When that requirement is met then it soliciting again to the list.
If it can't access any other list nodes, it holds it states till there
is a contactable list node to confirm its status. It could be advisable
that after a longer period of solitude (say 3 days) the lost Backup DVM
node write his changes locally and shuts down.
If the Backup has contact to other list nodes which can not confirm his
status and those list nodes can't connect to the original Master and the
other Backup, the lasting Backup proclaims follows Scenario 2.
Scenario 2, the DVM Master and one DVM Backup is lost:
The backup detects that the other DVM Management nodes are unavailable.
It queries the list nodes (again) to contact a other DVM Management node
for him. If the list nodes have access to a other DVM Management beside
himself then the DVM Backup follows scenario 1 otherwise it proclaims
itself semi-Master and waits till there are enough nodes on the DVM
Managing hardware priority list (3 nodes one for spare, two for backup)
to enlist two backups, then it proclaims itself from semi-Master to
Master and resumes operation while setting a flag that this is the x=+1
generation DVM Management.
It then follows procedure 1 for recovering of the lost Backup nodes.
Scenario 3, both backups are lost:
The Master detects that both backups are lost and tries the usual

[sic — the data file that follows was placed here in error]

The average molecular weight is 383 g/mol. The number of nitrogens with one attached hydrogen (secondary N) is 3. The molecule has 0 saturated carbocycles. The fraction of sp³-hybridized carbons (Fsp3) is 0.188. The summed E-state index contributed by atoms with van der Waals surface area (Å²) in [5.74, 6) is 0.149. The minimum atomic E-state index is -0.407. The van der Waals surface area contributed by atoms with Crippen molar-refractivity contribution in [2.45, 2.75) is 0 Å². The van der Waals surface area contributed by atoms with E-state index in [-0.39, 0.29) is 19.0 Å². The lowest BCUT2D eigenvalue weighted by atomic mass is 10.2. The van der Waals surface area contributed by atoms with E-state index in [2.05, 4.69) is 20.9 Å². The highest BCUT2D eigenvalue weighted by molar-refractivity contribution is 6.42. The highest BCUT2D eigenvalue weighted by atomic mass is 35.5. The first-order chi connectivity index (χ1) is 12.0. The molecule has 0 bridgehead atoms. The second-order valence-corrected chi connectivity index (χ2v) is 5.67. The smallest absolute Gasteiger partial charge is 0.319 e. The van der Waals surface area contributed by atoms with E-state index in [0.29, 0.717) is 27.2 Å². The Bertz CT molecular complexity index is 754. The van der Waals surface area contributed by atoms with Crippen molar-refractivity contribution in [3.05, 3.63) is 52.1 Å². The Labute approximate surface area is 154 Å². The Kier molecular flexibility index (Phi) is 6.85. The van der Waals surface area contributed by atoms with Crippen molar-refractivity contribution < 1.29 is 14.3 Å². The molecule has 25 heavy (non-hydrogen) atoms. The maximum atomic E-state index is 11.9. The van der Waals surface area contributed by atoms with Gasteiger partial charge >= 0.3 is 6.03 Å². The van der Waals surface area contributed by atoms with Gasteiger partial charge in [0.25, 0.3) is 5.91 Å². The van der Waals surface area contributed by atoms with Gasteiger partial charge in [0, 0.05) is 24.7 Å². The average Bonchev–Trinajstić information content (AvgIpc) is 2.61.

reconnect procedure, if he has still no access it proclaims itself
backup and follows scenario 2.
Scenario 4, Master is lost.
View from backups:
Both backup nodes try to contact the master directly and via list nodes
, if the master is not accessible (give a time-out of 1 minute or so ) a
new master will be selected from the list and operation will be resumed
, the lost master which by now will be proclaimed as a lost Backup DVM
Management node, the procedure as in scenario 1 can now be followed.
Scenario 5, 2 or more Masters reconnect after a major network problems.
All DVM Management nodes are supposed to merge with with the DVM
Management nodes who has the lowest generation flag. If 2 equal
generation Flags are in collapse then the one with the least uptime
merges with the longest uptime.
So this is the graceful part now the part how you can do this without
In my view every node within the cluster gives away a certain part of
resources. These resources are distributed and controlled by the DVM
Management nodes, the DVM Management is a service on the native system
and only the master is actively sharing the resources the other backups
are just fail-over as described above.
The DVM can abstract the resources to one (or more) virtual machines
which are installed with DragonFly (or a other BSD) with an adapted
kernel which is aware of its "virtual" state.
If you need full fail-over you configure 2 virtual machines on the
cluster although you miss performance, you still have the advantage when
there is more performance needed you just pop in more hardware on the
network (like pxe booting image with a dragonfly install pre-configured
to be a part of a cluster).
I like to compare this "future" technology with a (Dragonfly) facet eye,
although there are many facets there are only 2 eyes and these are
overlapping the eye side almost completely:-)
A nice thought is scalability, you could combine a view DragonFly
installs on the virtual hardware together as cluster again and so on and
I have the schematics quite clear on my mind I hope you guys can follow
me (if haven't bored you away anyway :-) ) because I know that my
explanation of this idea is quite badly and I am not sure which logical
failures I've done. So I hope you can point me to them.